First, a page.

Writing Out Loud: Cultures of Servitude: Modernity, Domesticity, and Class in India

In this reading, Ray and Qayum examine how employers and domestic workers in India experience their relationship today and how they remember it from the past. After completing the reading, please respond to the following questions.

Theme: Networks of Capital


  1. What are social imaginaries? Ray and Qayum argue that servitude in India today is caught between feudal and modern social imaginaries. What do they mean?
  2. Ray and Qayum argue that employers use the “rhetoric of love” in describing servitude. What do they mean? How does this rhetoric mask inequality and exploitation? Can you think of similar examples of the “rhetoric of love” masking exploitation in your home society (e.g., corporations who refer to employees as “family” or call essential workers “heroes” without providing them healthcare, a living wage, etc.)?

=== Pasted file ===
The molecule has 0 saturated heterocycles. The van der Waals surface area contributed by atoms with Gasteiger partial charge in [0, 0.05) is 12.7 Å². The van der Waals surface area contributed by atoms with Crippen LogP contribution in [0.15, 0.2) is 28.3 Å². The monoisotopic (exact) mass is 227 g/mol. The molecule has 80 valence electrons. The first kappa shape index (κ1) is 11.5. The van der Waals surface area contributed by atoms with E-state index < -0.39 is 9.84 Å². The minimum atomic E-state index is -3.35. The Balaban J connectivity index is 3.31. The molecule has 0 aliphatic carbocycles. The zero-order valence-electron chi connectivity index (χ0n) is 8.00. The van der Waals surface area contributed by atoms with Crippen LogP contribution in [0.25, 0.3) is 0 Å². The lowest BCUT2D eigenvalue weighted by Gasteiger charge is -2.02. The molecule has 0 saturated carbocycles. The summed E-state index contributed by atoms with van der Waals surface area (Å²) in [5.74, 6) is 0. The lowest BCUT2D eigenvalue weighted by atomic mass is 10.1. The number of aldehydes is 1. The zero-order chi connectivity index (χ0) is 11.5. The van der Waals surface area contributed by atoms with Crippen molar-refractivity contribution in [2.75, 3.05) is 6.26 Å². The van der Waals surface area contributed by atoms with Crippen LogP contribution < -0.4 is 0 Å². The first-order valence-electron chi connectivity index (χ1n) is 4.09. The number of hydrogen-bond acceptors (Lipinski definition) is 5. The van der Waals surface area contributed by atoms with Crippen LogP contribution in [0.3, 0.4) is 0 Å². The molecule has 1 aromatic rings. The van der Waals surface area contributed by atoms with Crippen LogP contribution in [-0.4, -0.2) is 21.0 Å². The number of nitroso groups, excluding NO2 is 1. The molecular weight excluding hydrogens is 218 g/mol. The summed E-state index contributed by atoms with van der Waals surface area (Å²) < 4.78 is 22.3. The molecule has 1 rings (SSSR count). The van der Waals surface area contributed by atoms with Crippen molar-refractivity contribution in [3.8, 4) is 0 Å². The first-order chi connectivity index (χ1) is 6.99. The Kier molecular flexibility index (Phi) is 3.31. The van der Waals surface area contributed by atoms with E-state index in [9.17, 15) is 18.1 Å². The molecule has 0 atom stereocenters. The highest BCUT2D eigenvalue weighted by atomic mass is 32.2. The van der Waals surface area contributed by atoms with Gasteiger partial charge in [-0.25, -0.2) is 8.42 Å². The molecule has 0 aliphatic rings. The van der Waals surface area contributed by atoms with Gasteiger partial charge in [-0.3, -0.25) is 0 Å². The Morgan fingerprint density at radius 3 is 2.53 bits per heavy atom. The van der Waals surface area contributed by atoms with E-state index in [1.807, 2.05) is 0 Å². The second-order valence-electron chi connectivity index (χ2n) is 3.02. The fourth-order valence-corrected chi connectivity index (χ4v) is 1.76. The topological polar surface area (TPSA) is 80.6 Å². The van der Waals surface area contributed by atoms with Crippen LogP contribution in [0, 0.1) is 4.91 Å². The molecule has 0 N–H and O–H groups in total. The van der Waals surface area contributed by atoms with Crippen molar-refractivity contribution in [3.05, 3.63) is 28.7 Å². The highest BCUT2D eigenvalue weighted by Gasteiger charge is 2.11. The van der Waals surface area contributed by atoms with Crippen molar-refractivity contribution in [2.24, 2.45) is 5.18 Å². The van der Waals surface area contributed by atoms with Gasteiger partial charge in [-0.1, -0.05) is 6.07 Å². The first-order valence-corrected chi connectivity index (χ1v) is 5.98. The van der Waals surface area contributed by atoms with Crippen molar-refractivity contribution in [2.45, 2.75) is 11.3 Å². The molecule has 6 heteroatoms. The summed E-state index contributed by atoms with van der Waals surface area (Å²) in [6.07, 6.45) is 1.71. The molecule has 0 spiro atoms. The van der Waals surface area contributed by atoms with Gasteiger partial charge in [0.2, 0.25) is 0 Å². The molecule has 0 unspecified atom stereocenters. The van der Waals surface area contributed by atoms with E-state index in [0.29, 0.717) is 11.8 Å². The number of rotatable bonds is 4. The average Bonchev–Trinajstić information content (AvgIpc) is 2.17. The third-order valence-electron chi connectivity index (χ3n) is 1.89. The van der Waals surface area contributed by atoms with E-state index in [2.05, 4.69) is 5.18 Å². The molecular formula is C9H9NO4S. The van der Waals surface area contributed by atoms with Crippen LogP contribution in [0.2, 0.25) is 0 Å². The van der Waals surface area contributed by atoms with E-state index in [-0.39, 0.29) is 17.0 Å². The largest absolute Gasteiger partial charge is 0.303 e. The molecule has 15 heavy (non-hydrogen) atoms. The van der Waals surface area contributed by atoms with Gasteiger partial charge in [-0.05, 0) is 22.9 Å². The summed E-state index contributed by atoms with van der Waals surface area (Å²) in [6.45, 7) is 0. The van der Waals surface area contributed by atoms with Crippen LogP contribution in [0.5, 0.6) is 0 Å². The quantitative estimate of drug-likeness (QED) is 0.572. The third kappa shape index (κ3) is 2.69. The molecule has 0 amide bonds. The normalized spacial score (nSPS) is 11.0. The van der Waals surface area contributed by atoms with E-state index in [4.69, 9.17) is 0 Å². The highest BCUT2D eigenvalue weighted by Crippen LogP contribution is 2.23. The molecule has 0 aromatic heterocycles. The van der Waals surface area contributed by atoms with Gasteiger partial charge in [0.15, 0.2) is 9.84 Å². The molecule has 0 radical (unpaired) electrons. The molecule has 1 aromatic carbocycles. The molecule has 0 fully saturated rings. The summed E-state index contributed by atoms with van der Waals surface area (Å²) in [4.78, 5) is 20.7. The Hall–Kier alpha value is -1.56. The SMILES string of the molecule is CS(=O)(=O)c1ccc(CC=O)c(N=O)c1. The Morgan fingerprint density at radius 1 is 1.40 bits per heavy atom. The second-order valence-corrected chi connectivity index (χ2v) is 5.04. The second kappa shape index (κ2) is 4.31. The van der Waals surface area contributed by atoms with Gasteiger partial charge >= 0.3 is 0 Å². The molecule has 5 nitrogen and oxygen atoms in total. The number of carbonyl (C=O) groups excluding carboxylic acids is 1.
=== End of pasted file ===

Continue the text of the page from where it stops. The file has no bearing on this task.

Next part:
3. Marx argued that people engaged in wage-labor experience alienation from their labor, its product, other laborers, and themselves. Based on Ray’s and Qayum’s writing, what kinds of alienation do you think that servants experience today in India? How does this experience of alienation differ from servants’ experiences in the past, according to employers and servants themselves? Do you think that servants and employers idealize the past, as the authors argue? Why or why not?
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